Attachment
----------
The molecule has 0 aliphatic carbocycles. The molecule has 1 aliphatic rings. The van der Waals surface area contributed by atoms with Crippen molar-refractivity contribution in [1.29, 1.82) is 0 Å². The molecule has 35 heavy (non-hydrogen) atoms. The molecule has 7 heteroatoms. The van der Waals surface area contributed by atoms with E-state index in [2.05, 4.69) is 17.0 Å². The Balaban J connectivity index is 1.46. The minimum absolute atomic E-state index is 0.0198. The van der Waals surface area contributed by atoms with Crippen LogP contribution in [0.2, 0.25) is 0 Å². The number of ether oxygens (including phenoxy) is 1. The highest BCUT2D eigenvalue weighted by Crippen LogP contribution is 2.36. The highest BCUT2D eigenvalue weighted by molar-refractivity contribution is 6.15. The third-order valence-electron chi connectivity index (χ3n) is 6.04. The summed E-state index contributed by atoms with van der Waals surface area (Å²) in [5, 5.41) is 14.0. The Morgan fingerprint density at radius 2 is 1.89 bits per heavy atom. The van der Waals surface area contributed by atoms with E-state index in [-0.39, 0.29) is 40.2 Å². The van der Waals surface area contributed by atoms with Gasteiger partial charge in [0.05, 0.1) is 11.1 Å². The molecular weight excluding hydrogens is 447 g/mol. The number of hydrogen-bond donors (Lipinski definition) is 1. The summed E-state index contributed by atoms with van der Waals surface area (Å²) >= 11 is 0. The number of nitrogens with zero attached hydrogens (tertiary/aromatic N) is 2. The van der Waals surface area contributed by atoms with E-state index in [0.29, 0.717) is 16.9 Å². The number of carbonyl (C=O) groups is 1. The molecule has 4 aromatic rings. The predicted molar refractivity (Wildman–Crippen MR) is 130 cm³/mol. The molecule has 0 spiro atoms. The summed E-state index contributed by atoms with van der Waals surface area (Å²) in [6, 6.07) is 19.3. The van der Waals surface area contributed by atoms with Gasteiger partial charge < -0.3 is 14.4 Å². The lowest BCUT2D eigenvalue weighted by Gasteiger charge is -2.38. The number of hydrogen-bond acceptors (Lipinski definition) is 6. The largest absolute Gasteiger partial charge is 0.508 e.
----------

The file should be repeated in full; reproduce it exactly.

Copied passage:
The molecule has 0 aliphatic carbocycles. The molecule has 1 aliphatic rings. The van der Waals surface area contributed by atoms with Crippen molar-refractivity contribution in [1.29, 1.82) is 0 Å². The molecule has 35 heavy (non-hydrogen) atoms. The molecule has 7 heteroatoms. The van der Waals surface area contributed by atoms with E-state index in [2.05, 4.69) is 17.0 Å². The Balaban J connectivity index is 1.46. The minimum absolute atomic E-state index is 0.0198. The van der Waals surface area contributed by atoms with Crippen LogP contribution in [0.2, 0.25) is 0 Å². The number of ether oxygens (including phenoxy) is 1. The highest BCUT2D eigenvalue weighted by Crippen LogP contribution is 2.36. The highest BCUT2D eigenvalue weighted by molar-refractivity contribution is 6.15. The third-order valence-electron chi connectivity index (χ3n) is 6.04. The summed E-state index contributed by atoms with van der Waals surface area (Å²) in [5, 5.41) is 14.0. The Morgan fingerprint density at radius 2 is 1.89 bits per heavy atom. The van der Waals surface area contributed by atoms with E-state index in [-0.39, 0.29) is 40.2 Å². The van der Waals surface area contributed by atoms with Gasteiger partial charge in [0.05, 0.1) is 11.1 Å². The molecular weight excluding hydrogens is 447 g/mol. The number of hydrogen-bond donors (Lipinski definition) is 1. The summed E-state index contributed by atoms with van der Waals surface area (Å²) >= 11 is 0. The number of nitrogens with zero attached hydrogens (tertiary/aromatic N) is 2. The van der Waals surface area contributed by atoms with E-state index in [0.29, 0.717) is 16.9 Å². The number of carbonyl (C=O) groups is 1. The molecule has 4 aromatic rings. The predicted molar refractivity (Wildman–Crippen MR) is 130 cm³/mol. The molecule has 0 spiro atoms. The summed E-state index contributed by atoms with van der Waals surface area (Å²) in [6, 6.07) is 19.3. The van der Waals surface area contributed by atoms with Gasteiger partial charge < -0.3 is 14.4 Å². The lowest BCUT2D eigenvalue weighted by Gasteiger charge is -2.38. The number of hydrogen-bond acceptors (Lipinski definition) is 6. The largest absolute Gasteiger partial charge is 0.508 e.